Walk down Romilly Street in Soho and you will see a nondescript, terraced building with black-and-white checkered steps leading up to an inky black door. It looks like the kind of place designed by someone who never wanted to be an architect but was forced into it by his dad. You could be forgiven for having never heard of Kettner’s, one of the oldest French restaurants in London, closed in 2016 and relaunching as the newly named Kettner’s Townhouse. Yet hidden behind its bland facade lies some of the most sensational stories of London’s past.
The restaurant is as old as Soho itself. Founded in 1867 by Auguste Kettner, chef to Napoleon III, a cook who was so fastidious that he thought frying bacon was an insult to the pig who had laid down its life, it opened its doors to the great and the good of Victorian high society in the same year that Charles Dickens published Great Expectations. English aristocracy in waistcoats, and in love, would bring their wives and their mistresses to try French cuisine for the first time – feasts of carp fillets à la Duxelle, fried gudgeon with asparagus in cream, devilled kidney and thick eel stews, all followed by apple and almond tarts for dessert.
They say that the philandering King Edward VII built a secret underground passageway between the restaurant and the Palace Theatre, so that his mistress Lillie Langtry could slip away after performances for an intermission of supper downstairs and a final act in the private rooms upstairs. Because of this, it became such a haunt for hooray Henrys having affairs that the long-suffering chambermaids always knew to knock.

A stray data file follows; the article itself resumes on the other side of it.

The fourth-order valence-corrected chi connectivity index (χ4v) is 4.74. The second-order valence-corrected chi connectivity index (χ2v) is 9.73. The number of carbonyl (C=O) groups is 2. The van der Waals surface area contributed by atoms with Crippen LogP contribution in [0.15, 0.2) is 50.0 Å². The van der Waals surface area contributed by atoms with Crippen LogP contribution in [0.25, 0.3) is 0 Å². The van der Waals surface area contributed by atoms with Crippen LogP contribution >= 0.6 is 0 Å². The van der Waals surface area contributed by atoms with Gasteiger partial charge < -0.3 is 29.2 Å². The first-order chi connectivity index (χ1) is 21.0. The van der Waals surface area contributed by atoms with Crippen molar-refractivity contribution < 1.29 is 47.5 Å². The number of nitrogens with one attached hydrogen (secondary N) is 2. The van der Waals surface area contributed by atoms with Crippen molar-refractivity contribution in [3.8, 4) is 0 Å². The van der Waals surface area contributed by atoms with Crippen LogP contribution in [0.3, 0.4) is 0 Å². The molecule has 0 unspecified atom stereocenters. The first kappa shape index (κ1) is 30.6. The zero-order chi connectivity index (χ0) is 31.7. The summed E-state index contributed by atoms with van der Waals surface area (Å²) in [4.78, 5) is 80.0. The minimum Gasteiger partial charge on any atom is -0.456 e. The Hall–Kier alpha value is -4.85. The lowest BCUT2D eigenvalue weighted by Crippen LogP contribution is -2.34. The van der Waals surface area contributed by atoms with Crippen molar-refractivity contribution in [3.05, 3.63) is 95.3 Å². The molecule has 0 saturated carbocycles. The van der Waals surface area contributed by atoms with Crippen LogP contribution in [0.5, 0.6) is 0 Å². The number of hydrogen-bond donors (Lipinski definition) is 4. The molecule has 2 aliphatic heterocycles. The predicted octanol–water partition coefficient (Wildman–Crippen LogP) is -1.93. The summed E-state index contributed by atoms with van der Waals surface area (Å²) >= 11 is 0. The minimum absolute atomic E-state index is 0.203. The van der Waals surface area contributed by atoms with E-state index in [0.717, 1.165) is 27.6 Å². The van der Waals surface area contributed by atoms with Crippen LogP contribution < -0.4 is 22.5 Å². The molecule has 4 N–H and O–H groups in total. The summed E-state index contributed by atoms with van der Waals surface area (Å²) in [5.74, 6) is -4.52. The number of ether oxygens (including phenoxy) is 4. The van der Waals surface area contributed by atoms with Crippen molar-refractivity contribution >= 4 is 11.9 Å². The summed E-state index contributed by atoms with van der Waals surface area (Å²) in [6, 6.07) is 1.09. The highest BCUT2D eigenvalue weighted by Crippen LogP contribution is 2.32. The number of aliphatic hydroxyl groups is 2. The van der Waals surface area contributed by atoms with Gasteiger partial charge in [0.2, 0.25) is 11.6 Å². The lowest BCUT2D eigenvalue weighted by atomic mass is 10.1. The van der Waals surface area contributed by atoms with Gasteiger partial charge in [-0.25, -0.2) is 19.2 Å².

Over the decades, if you had walked into the restaurant on any given night, you might have seen, among the chattering crowd, Oscar Wilde wining and dining the rent boy Charles Parker in the champagne bar, Agatha Christie tucking into a bouillabaisse or, on some enchanted evening, Bing Crosby crooning away.
Kettner’s wasn’t just part of Soho, it was Soho. It was the sordidness and the sobriety, the hokey and the pokey. Rising up around the restaurant over generations, Soho was built and re-built to be London’s den of iniquity, her guilty little pleasure; and before Miles Davis played Ronnie Scott’s, before the IRA bombed Bridle Lane, before Paul Raymond opened the Revuebar, before the mods, rockers and punks, and red lights and Pride, there was always Kettner’s.
Now, as is the way of the world, the restaurant is re-branded, re-born. The continuation of the Kettner name may serve only as a wink to the past and a nod to the future. The new restaurant will be a success, the new owners Soho Group will make sure of that. And perhaps, as the building enters this new chapter, the bright young things will realise that they are not just eating in the latest trendy Soho hangout, they are dining with history.